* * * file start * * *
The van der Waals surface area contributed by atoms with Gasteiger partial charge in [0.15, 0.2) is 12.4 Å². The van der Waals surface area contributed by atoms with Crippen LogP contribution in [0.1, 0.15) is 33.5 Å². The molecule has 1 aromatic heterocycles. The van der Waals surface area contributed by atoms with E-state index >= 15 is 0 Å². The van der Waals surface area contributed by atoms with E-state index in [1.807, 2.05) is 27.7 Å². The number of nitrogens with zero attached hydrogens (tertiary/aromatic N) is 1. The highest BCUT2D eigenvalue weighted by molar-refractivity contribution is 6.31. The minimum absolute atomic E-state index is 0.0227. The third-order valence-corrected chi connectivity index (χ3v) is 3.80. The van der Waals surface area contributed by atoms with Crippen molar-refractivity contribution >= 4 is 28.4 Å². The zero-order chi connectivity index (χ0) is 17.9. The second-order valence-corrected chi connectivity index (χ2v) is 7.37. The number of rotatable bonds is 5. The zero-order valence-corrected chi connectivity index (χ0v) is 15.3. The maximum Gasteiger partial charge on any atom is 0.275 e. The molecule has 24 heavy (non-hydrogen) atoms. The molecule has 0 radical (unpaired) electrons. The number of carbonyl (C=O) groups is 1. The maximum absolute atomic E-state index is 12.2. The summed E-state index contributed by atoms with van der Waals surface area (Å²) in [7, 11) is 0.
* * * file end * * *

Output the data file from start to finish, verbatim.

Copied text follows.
The van der Waals surface area contributed by atoms with Gasteiger partial charge in [0.15, 0.2) is 12.4 Å². The van der Waals surface area contributed by atoms with Crippen LogP contribution in [0.1, 0.15) is 33.5 Å². The molecule has 1 aromatic heterocycles. The van der Waals surface area contributed by atoms with E-state index >= 15 is 0 Å². The van der Waals surface area contributed by atoms with E-state index in [1.807, 2.05) is 27.7 Å². The number of nitrogens with zero attached hydrogens (tertiary/aromatic N) is 1. The highest BCUT2D eigenvalue weighted by molar-refractivity contribution is 6.31. The minimum absolute atomic E-state index is 0.0227. The third-order valence-corrected chi connectivity index (χ3v) is 3.80. The van der Waals surface area contributed by atoms with Crippen molar-refractivity contribution >= 4 is 28.4 Å². The zero-order chi connectivity index (χ0) is 17.9. The second-order valence-corrected chi connectivity index (χ2v) is 7.37. The number of rotatable bonds is 5. The zero-order valence-corrected chi connectivity index (χ0v) is 15.3. The maximum Gasteiger partial charge on any atom is 0.275 e. The molecule has 24 heavy (non-hydrogen) atoms. The molecule has 0 radical (unpaired) electrons. The number of carbonyl (C=O) groups is 1. The maximum absolute atomic E-state index is 12.2. The summed E-state index contributed by atoms with van der Waals surface area (Å²) in [7, 11) is 0.